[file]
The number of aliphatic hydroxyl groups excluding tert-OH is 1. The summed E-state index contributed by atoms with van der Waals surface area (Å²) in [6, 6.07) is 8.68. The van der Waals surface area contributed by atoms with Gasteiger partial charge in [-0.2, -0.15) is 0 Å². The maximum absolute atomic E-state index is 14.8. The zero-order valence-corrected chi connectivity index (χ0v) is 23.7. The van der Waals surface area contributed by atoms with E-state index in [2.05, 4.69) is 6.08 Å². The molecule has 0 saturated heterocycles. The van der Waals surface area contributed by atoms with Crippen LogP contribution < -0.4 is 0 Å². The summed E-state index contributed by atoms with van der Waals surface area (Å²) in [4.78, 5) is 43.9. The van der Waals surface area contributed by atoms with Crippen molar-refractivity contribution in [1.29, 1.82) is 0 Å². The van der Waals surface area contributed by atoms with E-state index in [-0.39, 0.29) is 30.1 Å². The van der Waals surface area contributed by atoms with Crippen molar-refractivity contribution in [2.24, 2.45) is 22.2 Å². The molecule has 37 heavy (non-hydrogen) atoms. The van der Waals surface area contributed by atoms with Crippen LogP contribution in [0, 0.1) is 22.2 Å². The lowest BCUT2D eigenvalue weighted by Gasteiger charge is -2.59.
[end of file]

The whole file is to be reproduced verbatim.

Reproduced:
The number of aliphatic hydroxyl groups excluding tert-OH is 1. The summed E-state index contributed by atoms with van der Waals surface area (Å²) in [6, 6.07) is 8.68. The van der Waals surface area contributed by atoms with Gasteiger partial charge in [-0.2, -0.15) is 0 Å². The maximum absolute atomic E-state index is 14.8. The zero-order valence-corrected chi connectivity index (χ0v) is 23.7. The van der Waals surface area contributed by atoms with E-state index in [2.05, 4.69) is 6.08 Å². The molecule has 0 saturated heterocycles. The van der Waals surface area contributed by atoms with Crippen LogP contribution < -0.4 is 0 Å². The summed E-state index contributed by atoms with van der Waals surface area (Å²) in [4.78, 5) is 43.9. The van der Waals surface area contributed by atoms with Crippen molar-refractivity contribution in [1.29, 1.82) is 0 Å². The van der Waals surface area contributed by atoms with E-state index in [-0.39, 0.29) is 30.1 Å². The van der Waals surface area contributed by atoms with Crippen molar-refractivity contribution in [2.24, 2.45) is 22.2 Å². The molecule has 37 heavy (non-hydrogen) atoms. The van der Waals surface area contributed by atoms with Crippen LogP contribution in [0, 0.1) is 22.2 Å². The lowest BCUT2D eigenvalue weighted by Gasteiger charge is -2.59.